MyKnowledgeMap has recently collaborated with the Institute of Place Management (IPM), Manchester Metropolitan University, Cardiff University and retail intelligence specialists, Springboard, on a big data project which aims to help town councils use footfall data, alongside other data, to support town planning strategies and boost their local economies.
Funded by Innovate UK, the project involved the measurement of footfall (pedestrian traffic) coming into towns over a two-year period and used this data to identify typical behaviours that could be found within certain types of towns. By finding common trends within the data, the team identified footfall ‘signatures’ which public authorities and other organisations could use for future planning. Towns with similar footfall signatures could then begin to collaborate and share best practice.
Seven sample towns and cities were analysed during the two-year project, all varying in size and location across the UK. Cathy Parker, Professor of Marketing and Retail Enterprise at Manchester Metropolitan University and Chair of IPM explains, “Public authorities have been using out of date models to understand the behaviours within their towns, making it incredibly difficult for them to make a well-informed decision on any future development. By grouping towns based on these patterns, we can help place decision-makers with future planning that increases footfall and support the local economy.”
The project demonstrated that towns mostly fit into four signature categories, each with a typical footfall pattern over a 12-month period. These are:
Comparison town – Towns where people will mainly come into the area predominantly to shop. These will have a fairly consistent level of footfall from January to October, with a significant peak in footfall in November and December.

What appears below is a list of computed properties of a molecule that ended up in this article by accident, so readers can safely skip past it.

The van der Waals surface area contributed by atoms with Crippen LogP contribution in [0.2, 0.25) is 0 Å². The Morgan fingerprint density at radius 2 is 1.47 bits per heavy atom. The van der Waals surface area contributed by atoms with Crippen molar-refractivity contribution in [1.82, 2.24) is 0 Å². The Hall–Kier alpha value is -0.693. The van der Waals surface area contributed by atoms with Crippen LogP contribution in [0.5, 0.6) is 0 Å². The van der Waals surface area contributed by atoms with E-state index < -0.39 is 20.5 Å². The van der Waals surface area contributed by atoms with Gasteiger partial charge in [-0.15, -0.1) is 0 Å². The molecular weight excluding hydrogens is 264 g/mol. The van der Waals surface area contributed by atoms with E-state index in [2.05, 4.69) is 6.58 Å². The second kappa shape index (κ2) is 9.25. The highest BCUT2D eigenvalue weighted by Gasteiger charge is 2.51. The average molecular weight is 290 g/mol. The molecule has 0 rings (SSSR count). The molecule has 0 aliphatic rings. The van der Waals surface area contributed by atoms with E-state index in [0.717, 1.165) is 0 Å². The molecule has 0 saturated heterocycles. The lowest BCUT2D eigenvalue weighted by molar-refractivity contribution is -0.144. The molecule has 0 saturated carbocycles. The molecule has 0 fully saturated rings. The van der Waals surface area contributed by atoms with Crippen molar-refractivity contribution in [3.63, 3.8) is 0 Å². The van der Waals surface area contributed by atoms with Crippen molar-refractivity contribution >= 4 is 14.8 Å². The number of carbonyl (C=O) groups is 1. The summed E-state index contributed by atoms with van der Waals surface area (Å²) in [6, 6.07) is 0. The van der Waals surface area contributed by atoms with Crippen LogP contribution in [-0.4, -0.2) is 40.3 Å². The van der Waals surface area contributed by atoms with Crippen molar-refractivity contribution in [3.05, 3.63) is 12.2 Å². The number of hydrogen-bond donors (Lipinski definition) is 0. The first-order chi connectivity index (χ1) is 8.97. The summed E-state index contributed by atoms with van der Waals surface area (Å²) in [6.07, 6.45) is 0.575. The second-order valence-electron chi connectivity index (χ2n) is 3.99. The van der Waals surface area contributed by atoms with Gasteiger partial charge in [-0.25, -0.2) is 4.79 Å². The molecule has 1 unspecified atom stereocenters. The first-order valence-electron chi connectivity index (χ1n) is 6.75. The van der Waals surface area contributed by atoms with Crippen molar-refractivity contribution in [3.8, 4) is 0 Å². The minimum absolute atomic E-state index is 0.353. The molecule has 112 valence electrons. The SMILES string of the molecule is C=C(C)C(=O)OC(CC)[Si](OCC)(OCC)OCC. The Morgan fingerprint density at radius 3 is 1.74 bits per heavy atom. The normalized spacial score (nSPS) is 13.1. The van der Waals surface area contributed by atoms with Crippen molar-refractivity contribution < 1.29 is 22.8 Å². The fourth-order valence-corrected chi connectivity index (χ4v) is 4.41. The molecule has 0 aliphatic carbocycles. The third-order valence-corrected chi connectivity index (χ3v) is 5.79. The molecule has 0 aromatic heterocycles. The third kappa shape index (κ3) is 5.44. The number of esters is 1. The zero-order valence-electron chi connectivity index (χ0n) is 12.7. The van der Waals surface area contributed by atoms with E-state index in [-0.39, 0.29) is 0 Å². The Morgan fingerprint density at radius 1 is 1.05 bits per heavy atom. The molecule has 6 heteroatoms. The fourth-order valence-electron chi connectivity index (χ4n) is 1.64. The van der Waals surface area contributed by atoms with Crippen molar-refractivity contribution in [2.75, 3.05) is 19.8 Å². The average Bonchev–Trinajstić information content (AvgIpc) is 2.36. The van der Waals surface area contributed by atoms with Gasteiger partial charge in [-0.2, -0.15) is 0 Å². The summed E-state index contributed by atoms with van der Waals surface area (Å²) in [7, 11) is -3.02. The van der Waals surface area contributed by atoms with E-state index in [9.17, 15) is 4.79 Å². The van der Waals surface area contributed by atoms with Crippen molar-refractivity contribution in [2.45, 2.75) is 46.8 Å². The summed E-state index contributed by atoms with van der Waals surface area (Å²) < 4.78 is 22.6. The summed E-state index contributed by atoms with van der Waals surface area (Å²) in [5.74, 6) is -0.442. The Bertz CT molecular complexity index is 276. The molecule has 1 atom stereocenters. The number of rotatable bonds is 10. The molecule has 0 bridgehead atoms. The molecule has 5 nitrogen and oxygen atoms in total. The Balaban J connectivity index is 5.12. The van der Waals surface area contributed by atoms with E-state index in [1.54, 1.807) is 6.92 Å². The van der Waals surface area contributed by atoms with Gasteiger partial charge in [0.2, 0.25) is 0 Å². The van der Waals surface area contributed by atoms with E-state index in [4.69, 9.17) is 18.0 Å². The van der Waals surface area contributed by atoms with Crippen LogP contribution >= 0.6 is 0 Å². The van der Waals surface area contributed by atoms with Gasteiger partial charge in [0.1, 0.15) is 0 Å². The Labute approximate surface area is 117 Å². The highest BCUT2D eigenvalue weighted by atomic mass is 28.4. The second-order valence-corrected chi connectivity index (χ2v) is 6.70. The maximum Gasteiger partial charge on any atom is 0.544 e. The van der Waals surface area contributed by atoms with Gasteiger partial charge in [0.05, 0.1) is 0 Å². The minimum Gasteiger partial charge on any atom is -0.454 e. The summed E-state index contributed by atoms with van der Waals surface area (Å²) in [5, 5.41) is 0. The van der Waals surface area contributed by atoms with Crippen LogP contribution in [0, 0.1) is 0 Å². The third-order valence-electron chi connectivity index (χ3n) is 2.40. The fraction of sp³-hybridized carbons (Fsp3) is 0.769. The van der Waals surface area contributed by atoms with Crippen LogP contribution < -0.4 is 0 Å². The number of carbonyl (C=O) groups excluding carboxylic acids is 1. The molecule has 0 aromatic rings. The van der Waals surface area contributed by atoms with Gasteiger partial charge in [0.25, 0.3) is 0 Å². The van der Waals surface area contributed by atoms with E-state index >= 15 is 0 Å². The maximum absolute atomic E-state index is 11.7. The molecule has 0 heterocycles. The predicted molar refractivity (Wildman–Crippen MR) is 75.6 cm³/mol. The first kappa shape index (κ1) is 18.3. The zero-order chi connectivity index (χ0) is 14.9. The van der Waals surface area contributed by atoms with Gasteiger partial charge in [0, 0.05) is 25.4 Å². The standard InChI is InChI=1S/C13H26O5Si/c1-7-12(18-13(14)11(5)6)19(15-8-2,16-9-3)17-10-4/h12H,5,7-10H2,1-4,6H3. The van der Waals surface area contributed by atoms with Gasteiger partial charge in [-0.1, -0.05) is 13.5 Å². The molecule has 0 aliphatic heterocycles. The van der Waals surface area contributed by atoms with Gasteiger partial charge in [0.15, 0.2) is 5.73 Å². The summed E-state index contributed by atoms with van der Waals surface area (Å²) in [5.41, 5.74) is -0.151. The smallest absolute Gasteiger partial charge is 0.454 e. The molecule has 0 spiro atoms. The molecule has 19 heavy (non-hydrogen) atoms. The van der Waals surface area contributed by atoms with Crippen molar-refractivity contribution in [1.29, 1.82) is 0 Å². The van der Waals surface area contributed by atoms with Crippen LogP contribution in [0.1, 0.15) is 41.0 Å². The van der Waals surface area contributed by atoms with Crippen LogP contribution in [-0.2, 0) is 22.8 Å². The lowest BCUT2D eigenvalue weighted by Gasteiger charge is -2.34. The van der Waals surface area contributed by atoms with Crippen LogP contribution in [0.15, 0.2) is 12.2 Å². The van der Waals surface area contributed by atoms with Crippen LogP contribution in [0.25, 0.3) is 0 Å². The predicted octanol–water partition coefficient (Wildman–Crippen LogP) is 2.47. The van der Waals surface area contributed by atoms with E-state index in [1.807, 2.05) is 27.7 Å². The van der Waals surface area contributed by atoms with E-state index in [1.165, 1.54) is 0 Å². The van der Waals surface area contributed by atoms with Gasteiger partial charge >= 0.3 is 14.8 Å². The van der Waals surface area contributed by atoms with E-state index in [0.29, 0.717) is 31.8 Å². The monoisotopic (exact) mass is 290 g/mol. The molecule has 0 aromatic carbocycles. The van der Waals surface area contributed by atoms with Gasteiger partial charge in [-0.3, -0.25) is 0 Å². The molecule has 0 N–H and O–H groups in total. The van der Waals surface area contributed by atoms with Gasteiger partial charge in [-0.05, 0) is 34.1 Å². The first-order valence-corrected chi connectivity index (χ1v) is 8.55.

Multifunctional towns – Towns where people come for a mixture of everyday needs - shopping, accessing public transport, employment, education, services etc. These have consistent footfall throughout the year.
Holiday towns – Towns where people will mainly come to the area for a ‘holiday’ or a day out and will peak footfall over the summer periods.
Speciality towns – Town where heritage, culture or proximity to countryside are the main attraction and people will come to visit for the overall experience but for shopping too. Footfall peaks after Easter, over the summer, with a smaller peak before Christmas
As the technology partner, MyKnowledgeMap has supported the project by developing the platform where public authorities, partners and other users can access town footfall data, explore theirs and other town signatures, through the platform they can get more information on town planning strategies, best practice as well as generate ideas. Users are also able to delve further into the data and analyse footfall traffic on specific dates or at certain times to see if initiatives used in the past had any real benefit, conversely; they can also view the impact of interventions such as road works. To give further guidance, there is also a list of initiatives that could influence high street vitality linked to each town signature, each with a description of what it is, what it covers, how it might be implemented, and the level of difficulty associated with it.
As well as benefiting public authorities, the project will prove invaluable for commercial enterprises such as retailers, property developers and event planners, helping them to be better informed and implement improved plans and strategies.
Adam Doyle, Managing Director of MyKnowledgeMap explains the importance of making Big Data accessible - “For this project to be a success, these dashboards needed to be completely user friendly and easily accessed by a wide range of audiences and it’s safe to say that we are incredibly proud of the final product. This project has firmly put us on the map as data specialists as well as educational technologists and we can’t wait to see what else we can do in the future.”
For more information on the BDSU project, visit the website here.
More about IPM
Formed in 2006, the Institute of Place Management (IPM) is the international professional membership body and learned society that supports people who serve places, including place managers, policy makers, researchers and students. IPM professionals work at various scales, from neighbourhoods and Business Improvement Districts, to cities and regions. IPM is based at Manchester Metropolitan University, a partnership that allows ready access to world-leading academic expertise and research. The IPM publishes an official journal - the Journal of Place Management and Development, which is taken by over 2,000 institutions, internationally.